Thursday, 8 November 2007


Every week I receive a newsletter from World Wide Words, an interesting site if you enjoy words and language. This week there was a section about two new books on euphemisms which says

You might think of them as oil in the wheels of society, allowing us to discuss, using circumlocutions, matters that are too hurtful or shaming to be spoken of directly and which often replace a negative concept with a positive one. Others regard them as genteelisms that cloak our thoughts as well as our speech.

As some of you may know my mother has cancer. It is in fact bowel cancer and that is causing some interesting moments because my mother can’t bring herself to say bowel, let alone mention any bodily functions. I can’t imagine how she communicates with her doctor, with oblique references to “well, you know”. I let her go her own sweet way without troubling her sensibilities but my sister, at a safe distance of several thousand miles, confronts her head on with direct questions.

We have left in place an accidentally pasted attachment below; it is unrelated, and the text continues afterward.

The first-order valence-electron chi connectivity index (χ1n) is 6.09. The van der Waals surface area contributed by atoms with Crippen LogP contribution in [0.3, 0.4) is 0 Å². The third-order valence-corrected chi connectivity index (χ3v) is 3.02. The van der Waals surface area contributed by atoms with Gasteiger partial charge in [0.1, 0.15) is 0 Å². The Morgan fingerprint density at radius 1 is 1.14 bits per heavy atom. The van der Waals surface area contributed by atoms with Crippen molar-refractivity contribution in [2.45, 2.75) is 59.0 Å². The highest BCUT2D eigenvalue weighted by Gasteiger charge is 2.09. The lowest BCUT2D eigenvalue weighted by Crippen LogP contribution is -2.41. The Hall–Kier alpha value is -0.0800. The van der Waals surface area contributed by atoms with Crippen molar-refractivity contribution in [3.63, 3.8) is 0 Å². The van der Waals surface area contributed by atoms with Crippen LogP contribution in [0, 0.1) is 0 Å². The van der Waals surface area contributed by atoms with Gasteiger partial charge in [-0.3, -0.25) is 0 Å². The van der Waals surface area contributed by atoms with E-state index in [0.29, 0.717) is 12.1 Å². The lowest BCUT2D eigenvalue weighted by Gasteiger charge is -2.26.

In this case I believe that I am experiencing the second of the suggestions – cloaking our thoughts as well as our speech. Her doctor and the nurses seem to find it impossible to tell me what is going on or what to expect. We have all been dancing around avoiding every possible fact.

It was a great relief to talk, eventually, to the surgeon whose call I was expecting during the so-called training session last week. He at least was able to tell me what I needed to know perfectly directly, as I expected he would. No holds barred there, but he is my hero-who-can-do-no-wrong of the moment.


  1. Oh, I am ss glad you have had that talk with the surgeon. In my experience (and certainly when anything happens to me or my family) I think it is easier to cope with honestly expressed bad news than circumlocutions which only leave you feeling full of dread.

  2. I like to call things by their names... glad you had that talk with the surgeon! and thanks for the link :)

  3. Thanks Elaine, yes I'm glad I spoke to him too. I felt a bit awkward as it's years since I worked in his department, and not even for him directly, but it was worth it, and he was great.

    Glad you liked the links mar :)


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